The King of Staten Island

Year: 2020
Studio: Universal
Director: Judd Apatow
Producer: Judd Apatow
Writer: Judd Apatow/Pete Davidson/Dave Sirius
Cast: Pete Davidson, Marisa Tomei, Bill Burr, Maude Apatow, Bel Powley, Steve Buscemi

Judd Apatow isn't too prolific as a writer/director, and his projects are always slightly overlong and slightly indulgent. But he manages to win me over every time because of how naturalistic his actors and dialogue are and how even among a raft of plot and interlocking characters – some of them initially hard to root for, like here – he manages to find a level of depth and heart that's increasingly uncommon in Hollywood.

We meet Scott (Pete Davidson), a jagoff laying around playing video games, taking drugs and doing nothing with his life along with his posse of similarly lazy pals and sometime girlfriend Kelsey. He wants to be a tattooist but has neither the smarts, motivation or perhaps even the talent to do so.

He has fractious but loving relationships with his mother (Marisa Tomei) and sister (Maude Apatow, and hasn't she grown up) but he's more than slightly haunted by the dad he never got to know, a firefighter who died in the line of duty when Scott was seven and who he idolises and hates in equal measure.

Even worse (to Scott), they all live in the New York enclave of the title, a place with none of the cachet or opportunity of Brooklyn or Manhattan that feels like kind of a backwater.

The inciting incident of the story is when Scott and his bozo pals are sitting around on the shoreline, the towers of Manhattan beckoning beyond the water, when a little kid comes along. They all get talking about tattoos and when the kid says he wants one Scott convinces the kid to let him practice on him by giving him one. As soon as he touches the tattoo gun to the boy's flesh however, he screams and runs away and the guys figure that's the end of it.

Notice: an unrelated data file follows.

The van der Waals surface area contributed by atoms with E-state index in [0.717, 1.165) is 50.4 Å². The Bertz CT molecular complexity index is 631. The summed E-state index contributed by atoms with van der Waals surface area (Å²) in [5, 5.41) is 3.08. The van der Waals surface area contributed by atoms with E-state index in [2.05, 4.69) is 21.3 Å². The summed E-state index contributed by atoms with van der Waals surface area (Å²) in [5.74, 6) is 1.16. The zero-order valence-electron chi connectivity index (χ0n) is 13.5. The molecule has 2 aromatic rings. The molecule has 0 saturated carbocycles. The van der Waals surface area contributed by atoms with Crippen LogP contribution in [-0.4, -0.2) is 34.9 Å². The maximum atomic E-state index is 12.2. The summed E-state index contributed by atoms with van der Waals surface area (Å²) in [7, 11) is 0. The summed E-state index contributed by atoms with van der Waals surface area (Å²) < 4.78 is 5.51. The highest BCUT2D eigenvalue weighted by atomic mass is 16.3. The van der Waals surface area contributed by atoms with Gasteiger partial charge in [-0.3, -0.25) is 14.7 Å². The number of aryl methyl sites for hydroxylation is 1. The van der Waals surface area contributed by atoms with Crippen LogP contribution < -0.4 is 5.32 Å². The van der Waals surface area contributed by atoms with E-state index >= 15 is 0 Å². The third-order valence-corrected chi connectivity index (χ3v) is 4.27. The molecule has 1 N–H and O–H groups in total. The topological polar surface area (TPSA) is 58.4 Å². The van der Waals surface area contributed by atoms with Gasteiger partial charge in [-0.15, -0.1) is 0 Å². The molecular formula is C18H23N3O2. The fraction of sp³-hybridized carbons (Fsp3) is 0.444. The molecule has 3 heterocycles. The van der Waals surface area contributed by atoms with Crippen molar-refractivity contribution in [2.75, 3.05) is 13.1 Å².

Later on, the boy and his enraged father Ray (Bill Burr) show up on Scott's doorstep demanding something be done, but he's taken aback by Scott's mother, warming to her, seeing more of her and - eventually, to Scott's horror, since he's not only uncool but a firefighter like Scott's Dad was – asking her out.

The plot then finds its 'Hollywood' romcom-style moment when Scott resolves to break Ray and his mother up, scandalised that his mom would go for such a whitebread doofus. But even then – and even with asides that could be comical like the backyard fight and the pharmacy robbery – Apatow handles it all with aplomb, a finesse that never feels less than a hundred percent honest.

His mother, though loving, has been despairing of Scott's inability to move forward with life and grow up, and puts her foot down, breaking up with Ray and kicking Scott out to find his own way. When even his main squeeze Kelsey has grown up enough to realise he's no good for her and won't take him in, Scott has nowhere else to go but Ray's firehouse. Ray and his comrades let Scott sleep there but as time goes on they tell him he has to pull his weight.

Of course it's going to precipitate the story of the young layabout learning a bit about the world and being made to grow up and appreciate responsibility by brute force, but once again the Apatow milieu kicks in and the same kind of thing has rarely been done with this much raw emotional richness.

It's quite skilled on Apatow's part that you end up really wanting a character like the selfish, immature Scott to succeed. As the story progresses you can see how his inner pain holds him back, but it's in the script (written by Davidson along with Apatow and Dave Sirus) and Davidson's performance that you feel like you're dealing with a real guy and not a movie character every step.

It's a long movie for a comedy drama because Apatow apparently has a contract that no studio suit is allowed to reign him in or make him trim subplots, but it's worth it.

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